Not everyone is building a physical structure or product though, but the ideas that are true in construction are also true for reshaping a career or starting something new in your own life. And, like construction there can be a lot of difficult and questionable work and doubt before the THING takes shape. If you get a flutter in your chest though, at what began as a very small, almost unnoticeable idea, listen. Develop. Don your hardhat, pour the foundation and build. There will be swearing, there will be infighting, resources will be tight. The effort is worth the energy. Believe in your idea, dust off the workbench and get to it.

Photo:  toolreporter.com.

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Do You Call Yourself A Leader?

climbing helping  team work , success concept

What exactly is leadership? Are leaders born or made? What are some key leadership traits that we identify?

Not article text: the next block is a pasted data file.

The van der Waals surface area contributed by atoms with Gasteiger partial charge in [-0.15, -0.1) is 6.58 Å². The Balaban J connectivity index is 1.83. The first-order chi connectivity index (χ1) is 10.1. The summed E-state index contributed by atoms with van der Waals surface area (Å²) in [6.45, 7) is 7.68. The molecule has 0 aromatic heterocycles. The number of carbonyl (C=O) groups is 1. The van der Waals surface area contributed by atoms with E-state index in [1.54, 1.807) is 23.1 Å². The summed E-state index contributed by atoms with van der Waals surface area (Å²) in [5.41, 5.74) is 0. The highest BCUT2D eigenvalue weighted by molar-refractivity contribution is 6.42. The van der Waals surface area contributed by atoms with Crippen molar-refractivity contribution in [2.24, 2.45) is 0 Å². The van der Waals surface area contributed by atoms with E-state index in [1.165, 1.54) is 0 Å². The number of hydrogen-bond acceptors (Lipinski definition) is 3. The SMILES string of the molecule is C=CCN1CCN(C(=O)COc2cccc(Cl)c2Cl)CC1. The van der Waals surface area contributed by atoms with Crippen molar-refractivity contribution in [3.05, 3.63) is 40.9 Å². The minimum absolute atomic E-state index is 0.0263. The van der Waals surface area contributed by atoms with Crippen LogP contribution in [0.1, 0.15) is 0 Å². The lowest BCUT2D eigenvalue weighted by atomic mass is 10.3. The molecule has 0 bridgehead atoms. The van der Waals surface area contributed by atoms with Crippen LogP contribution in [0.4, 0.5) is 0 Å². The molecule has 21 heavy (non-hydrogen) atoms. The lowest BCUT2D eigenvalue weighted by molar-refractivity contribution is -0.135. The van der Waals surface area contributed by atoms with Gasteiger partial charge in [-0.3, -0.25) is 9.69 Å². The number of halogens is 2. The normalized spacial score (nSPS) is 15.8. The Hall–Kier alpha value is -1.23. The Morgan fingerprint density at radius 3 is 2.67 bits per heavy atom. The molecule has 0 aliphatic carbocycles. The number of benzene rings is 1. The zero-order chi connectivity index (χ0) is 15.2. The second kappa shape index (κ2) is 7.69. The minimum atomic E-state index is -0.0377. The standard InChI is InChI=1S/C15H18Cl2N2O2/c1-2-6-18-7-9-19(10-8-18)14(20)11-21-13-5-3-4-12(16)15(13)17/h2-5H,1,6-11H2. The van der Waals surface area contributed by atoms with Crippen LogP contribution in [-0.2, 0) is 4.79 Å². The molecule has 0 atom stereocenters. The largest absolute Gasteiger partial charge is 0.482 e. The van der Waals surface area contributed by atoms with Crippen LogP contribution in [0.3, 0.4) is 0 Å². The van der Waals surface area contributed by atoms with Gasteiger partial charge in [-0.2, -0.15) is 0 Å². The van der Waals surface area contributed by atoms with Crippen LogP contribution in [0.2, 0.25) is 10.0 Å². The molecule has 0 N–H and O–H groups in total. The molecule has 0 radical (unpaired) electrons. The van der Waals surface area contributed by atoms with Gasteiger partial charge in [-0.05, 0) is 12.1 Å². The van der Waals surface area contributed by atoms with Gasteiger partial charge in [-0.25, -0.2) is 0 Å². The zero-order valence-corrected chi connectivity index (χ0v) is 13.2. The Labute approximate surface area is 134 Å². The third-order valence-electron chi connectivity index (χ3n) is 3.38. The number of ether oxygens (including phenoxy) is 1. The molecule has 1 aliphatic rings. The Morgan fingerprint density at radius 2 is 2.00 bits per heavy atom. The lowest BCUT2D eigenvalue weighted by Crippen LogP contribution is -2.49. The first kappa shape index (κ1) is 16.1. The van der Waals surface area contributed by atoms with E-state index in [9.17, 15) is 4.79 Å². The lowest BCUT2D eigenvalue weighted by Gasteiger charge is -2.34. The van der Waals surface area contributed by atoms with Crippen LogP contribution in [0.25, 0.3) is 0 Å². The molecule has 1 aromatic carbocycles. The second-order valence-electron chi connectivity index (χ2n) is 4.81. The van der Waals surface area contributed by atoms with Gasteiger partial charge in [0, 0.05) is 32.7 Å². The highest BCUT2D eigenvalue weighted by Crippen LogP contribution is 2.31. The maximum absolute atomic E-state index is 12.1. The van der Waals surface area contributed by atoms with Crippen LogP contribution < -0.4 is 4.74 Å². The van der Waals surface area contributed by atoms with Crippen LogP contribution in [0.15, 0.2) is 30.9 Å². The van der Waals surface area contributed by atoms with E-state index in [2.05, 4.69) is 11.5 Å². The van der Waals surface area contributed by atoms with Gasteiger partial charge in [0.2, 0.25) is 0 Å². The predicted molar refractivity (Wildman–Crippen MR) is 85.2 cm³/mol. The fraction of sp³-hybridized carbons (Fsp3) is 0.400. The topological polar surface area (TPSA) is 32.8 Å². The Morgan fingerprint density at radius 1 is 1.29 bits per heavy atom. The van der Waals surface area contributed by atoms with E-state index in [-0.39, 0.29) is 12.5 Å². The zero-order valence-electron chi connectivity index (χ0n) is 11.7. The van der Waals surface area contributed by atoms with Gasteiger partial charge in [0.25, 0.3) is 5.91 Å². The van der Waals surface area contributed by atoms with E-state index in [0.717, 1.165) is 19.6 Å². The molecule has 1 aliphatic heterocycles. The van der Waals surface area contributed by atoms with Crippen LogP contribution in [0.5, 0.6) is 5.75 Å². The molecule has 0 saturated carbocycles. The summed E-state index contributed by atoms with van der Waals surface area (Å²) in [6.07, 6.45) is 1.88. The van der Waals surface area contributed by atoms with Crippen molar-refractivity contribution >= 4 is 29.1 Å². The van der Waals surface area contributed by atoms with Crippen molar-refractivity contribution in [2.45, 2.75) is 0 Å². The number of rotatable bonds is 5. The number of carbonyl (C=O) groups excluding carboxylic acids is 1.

There are many opinions about leadership in our culture, and it is my belief that many more of us are leaders than we recognize.  

Service. It is the teacher who advocates for students year after year while spending his/her own money for supplies and writing lesson plans on the weekends.

Doing the work. It is the thinly stretched parent who reads to the kids night after night because they know the value of reading and the importance of just spending time.

Tough Mindedness. It is the chef who pushes his team towards excellence every day, training them with hard earned technique and knowledge.

Courage. It is the kid who stands up to a bully for his friend, even at the risk of getting hurt.

Listening. It is the friend who takes the late night distress call, offering compassion and counsel.

Accountability. It is the CEO who makes hard decisions every day to strengthen his business and provide a livelihood for the families that work for him.

Learning. It is the manager who supports an employee through a mistake or failure, to bring about learning that would otherwise not have occurred.